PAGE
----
By Kendall Sparks
7:47 PM EST, February 8, 2013
When the Project 1107 forum at the Winchester Opera House began Thursday night, Jen Algire opened with a solid idea for the future of the land at 1107 W. Lexington Ave.
“We want to create an iconic space that will establish a legacy of well-being in Clark County,” said Algire, director of the Clark Regional Foundation for Promotion of Health.
Elise Hufano, managing director of Hufano & Associates and the facilitator of the meeting, began with a quote: “There is no power greater than a community discovering what it cares about.”
Algire and Hufano emphasized the need for a rigorous and disciplined planning process for the space that will be left upon the demolition of the old hospital. They constructed the meeting with guiding principles of an inspirational and educational plan that incorporates public art, environmentally-friendly infrastructure, and cultural and economical values.
The large group in attendance, including many prominent community leaders, split into three smaller groups called tradeshows. Melody Jackson, a local designer and artist, led the first group in a discussion of site analysis.
“1107 is a marvelous piece of property,” Jackson said. “The location is amazing and accessible. I think it’s important to play up what’s already there, including the trees and the other natural features.”
Jackson’s group discussion placed emphasis on the idea of a greenspace, a place where people can come and enjoy nature and take part in the project’s initial theme, which is wellness in the community. The group discussion also included the multiple entries to the space, including vehicular entry, which can be obtained from Lexington Avenue and possibly Interstate 64, and pedestrian entry, which can be accessed from both sides of the land. This group also brought up the 48-foot storm pipe that runs through the property, which can aid in the creation of water features.
Ned Crankshaw led the second group, which discussed the “Power of 10.”
“The ‘Power of 10’ is the idea that a public place with lots of activity will work best,” said Crankshaw. “This town has made great strides with the walking trails, but they’re ‘Power of One’ kinds of things. This public space has more opportunities, and the more there is to do there, the better it will be.”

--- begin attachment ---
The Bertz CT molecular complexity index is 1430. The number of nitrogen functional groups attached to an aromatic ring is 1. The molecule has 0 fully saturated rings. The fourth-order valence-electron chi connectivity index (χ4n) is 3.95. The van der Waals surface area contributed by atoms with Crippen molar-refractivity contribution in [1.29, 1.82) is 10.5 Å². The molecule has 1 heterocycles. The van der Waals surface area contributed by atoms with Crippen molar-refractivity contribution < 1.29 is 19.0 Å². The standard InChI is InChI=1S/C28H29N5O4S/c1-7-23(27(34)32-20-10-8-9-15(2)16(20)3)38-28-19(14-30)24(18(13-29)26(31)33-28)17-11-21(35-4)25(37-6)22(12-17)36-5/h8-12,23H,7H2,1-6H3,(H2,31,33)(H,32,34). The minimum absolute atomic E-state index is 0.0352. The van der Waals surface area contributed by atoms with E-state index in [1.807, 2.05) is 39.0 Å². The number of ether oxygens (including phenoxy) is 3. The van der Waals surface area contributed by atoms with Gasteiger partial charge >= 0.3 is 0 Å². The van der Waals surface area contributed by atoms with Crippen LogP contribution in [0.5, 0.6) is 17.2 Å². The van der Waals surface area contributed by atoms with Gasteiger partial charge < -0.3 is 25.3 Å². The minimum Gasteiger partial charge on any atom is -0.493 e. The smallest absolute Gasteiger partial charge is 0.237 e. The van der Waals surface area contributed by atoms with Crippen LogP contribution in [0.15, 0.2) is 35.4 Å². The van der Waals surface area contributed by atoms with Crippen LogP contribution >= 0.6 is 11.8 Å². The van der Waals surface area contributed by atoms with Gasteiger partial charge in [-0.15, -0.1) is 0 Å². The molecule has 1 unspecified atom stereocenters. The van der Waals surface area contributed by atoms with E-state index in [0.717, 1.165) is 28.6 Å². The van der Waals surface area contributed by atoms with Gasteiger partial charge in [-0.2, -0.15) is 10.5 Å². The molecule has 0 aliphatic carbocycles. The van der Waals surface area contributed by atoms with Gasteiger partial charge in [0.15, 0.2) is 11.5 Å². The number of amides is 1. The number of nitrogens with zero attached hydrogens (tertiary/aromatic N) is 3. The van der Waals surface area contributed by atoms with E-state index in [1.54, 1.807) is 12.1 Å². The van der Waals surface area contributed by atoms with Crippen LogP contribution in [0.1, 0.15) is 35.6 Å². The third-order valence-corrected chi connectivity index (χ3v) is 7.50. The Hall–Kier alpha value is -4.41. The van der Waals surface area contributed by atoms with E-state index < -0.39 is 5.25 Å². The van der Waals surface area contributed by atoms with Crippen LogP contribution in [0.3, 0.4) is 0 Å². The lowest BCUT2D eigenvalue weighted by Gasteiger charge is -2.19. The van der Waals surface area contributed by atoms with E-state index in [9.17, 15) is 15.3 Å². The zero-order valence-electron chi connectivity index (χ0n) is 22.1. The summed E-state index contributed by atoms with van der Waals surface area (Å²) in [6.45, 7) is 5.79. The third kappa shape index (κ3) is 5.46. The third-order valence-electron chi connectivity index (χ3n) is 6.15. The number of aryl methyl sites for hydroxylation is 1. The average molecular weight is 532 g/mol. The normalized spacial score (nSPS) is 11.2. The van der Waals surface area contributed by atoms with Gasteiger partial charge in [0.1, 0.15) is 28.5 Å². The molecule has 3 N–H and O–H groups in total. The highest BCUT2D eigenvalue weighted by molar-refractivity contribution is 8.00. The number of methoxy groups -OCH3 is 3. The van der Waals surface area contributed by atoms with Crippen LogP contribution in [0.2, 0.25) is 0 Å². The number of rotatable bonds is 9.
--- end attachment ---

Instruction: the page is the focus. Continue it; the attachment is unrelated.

Crankshaw’s “Power of 10” discussion included community physical and mental health, contact with nature, social interaction and economic values.
In the third and final group, Mark Arnold led a discussion about iconic landscapes. He used visual aids that included Central Park, the City Garden of St. Louis, Mo., and the Parc de la Villette in Paris, France.
“With iconic places like these, you know where they are, even if you haven’t been there before,” Arnold said. “Project 1107 has 30 acres, and the sky’s the limit.”
This group showed excitement toward a non-seasonal, open year-round space, like Central Park, and a place where architecture and art tells the story of the city, like the St. Louis City Garden.
“The space needs to be dynamic. Community gardens are all about bringing families together,” Arnold said.
Upon completion of the tradeshows, the conversation rounds began. A pre-determined question was posed to each table, and the groups enjoyed a light dinner while discussing and recording replies to their table’s question. Categories included recreational, educational and cultural activities for the space, features that will reflect Winchester history, things that will promote wellness, community pride, economic value and aesthetics.
Each table produced a variety of ideas, especially after one rotation.
“My daughter, Cora Kerber, is a teen member of the advisory committee for Project 1107,” said Julie Kerber. “Her Gold Award project for Girl Scouts is to turn this space into a dog-friendly park. We would love to have a dog-friendly area in Winchester,” she said.
Besides the dog park, other ideas for the space included an ampitheater, an ice rink, a hospital memorial, a pavillion with food vendors, a landscaped hill used for playing in the summer and tubing in the winter, an outdoor museum, a playground, a stargazing area and a light garden. There was a consensus among the group that this space will be all-inclusive; people of all ages, day and night, can come and enjoy the property.
Near the end of the session, the directors put together a categorized list of top 10 themes in which there was interest. “Winchester Green,” a term some used for the idea of a greenspace, was popular as a promotion of wellness. Many people were focused on diversity but not so much on sports. It was clearly important to the community that this space be turned into something inspirational and inviting, not something redundant and boring.
Mike Rowady, a longtime Winchester lawyer, first came to the meeting with a bad feeling.
“I came in with considerable misgivings about this. In the past, I feel like there was a lack of leadership and new ideas, but tonight has been a breath of fresh air. It’s new and exciting, and I can see better days ahead. This is the most refreshing thing to happen in Winchester.”
Algire was pleased with the turnout and the production of ideas for the meeting.
“Everyone exceeded my expectations, and I’m thrilled and blessed to be a part of this community. Now that this is over, there will be an interactive session with the young people in the community.” Algire also suggested everyone “like” Project 1107 on Facebook, which is another way to reach out to younger people so they can take part in the creation of something that will equally affect their lives.
The actionable master plan is expected to commence in early summer after some final decisions are made about the land.
Contact Kendall Sparks at email@example.com